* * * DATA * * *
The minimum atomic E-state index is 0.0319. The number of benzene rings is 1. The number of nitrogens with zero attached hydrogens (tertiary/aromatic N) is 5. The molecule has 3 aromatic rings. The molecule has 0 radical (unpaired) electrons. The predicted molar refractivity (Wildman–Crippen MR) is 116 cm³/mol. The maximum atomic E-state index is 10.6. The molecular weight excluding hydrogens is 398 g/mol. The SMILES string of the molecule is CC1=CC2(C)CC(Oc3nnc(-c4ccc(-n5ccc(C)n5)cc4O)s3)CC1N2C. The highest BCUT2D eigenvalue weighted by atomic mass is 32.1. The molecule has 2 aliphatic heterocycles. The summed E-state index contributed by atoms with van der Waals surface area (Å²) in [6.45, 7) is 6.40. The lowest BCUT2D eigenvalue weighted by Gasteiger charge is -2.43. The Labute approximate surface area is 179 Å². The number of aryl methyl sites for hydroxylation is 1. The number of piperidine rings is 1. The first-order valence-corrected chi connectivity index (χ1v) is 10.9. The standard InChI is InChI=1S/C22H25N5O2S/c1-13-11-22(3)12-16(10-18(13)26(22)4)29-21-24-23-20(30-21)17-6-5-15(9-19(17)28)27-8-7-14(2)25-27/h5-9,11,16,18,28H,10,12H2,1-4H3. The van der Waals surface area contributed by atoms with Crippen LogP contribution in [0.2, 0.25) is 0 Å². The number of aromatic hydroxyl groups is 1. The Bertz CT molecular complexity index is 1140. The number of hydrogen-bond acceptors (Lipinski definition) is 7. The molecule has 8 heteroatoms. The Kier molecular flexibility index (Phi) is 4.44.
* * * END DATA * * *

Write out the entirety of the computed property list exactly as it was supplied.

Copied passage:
The minimum atomic E-state index is 0.0319. The number of benzene rings is 1. The number of nitrogens with zero attached hydrogens (tertiary/aromatic N) is 5. The molecule has 3 aromatic rings. The molecule has 0 radical (unpaired) electrons. The predicted molar refractivity (Wildman–Crippen MR) is 116 cm³/mol. The maximum atomic E-state index is 10.6. The molecular weight excluding hydrogens is 398 g/mol. The SMILES string of the molecule is CC1=CC2(C)CC(Oc3nnc(-c4ccc(-n5ccc(C)n5)cc4O)s3)CC1N2C. The highest BCUT2D eigenvalue weighted by atomic mass is 32.1. The molecule has 2 aliphatic heterocycles. The summed E-state index contributed by atoms with van der Waals surface area (Å²) in [6.45, 7) is 6.40. The lowest BCUT2D eigenvalue weighted by Gasteiger charge is -2.43. The Labute approximate surface area is 179 Å². The number of aryl methyl sites for hydroxylation is 1. The number of piperidine rings is 1. The first-order valence-corrected chi connectivity index (χ1v) is 10.9. The standard InChI is InChI=1S/C22H25N5O2S/c1-13-11-22(3)12-16(10-18(13)26(22)4)29-21-24-23-20(30-21)17-6-5-15(9-19(17)28)27-8-7-14(2)25-27/h5-9,11,16,18,28H,10,12H2,1-4H3. The van der Waals surface area contributed by atoms with Crippen LogP contribution in [0.2, 0.25) is 0 Å². The number of aromatic hydroxyl groups is 1. The Bertz CT molecular complexity index is 1140. The number of hydrogen-bond acceptors (Lipinski definition) is 7. The molecule has 8 heteroatoms. The Kier molecular flexibility index (Phi) is 4.44.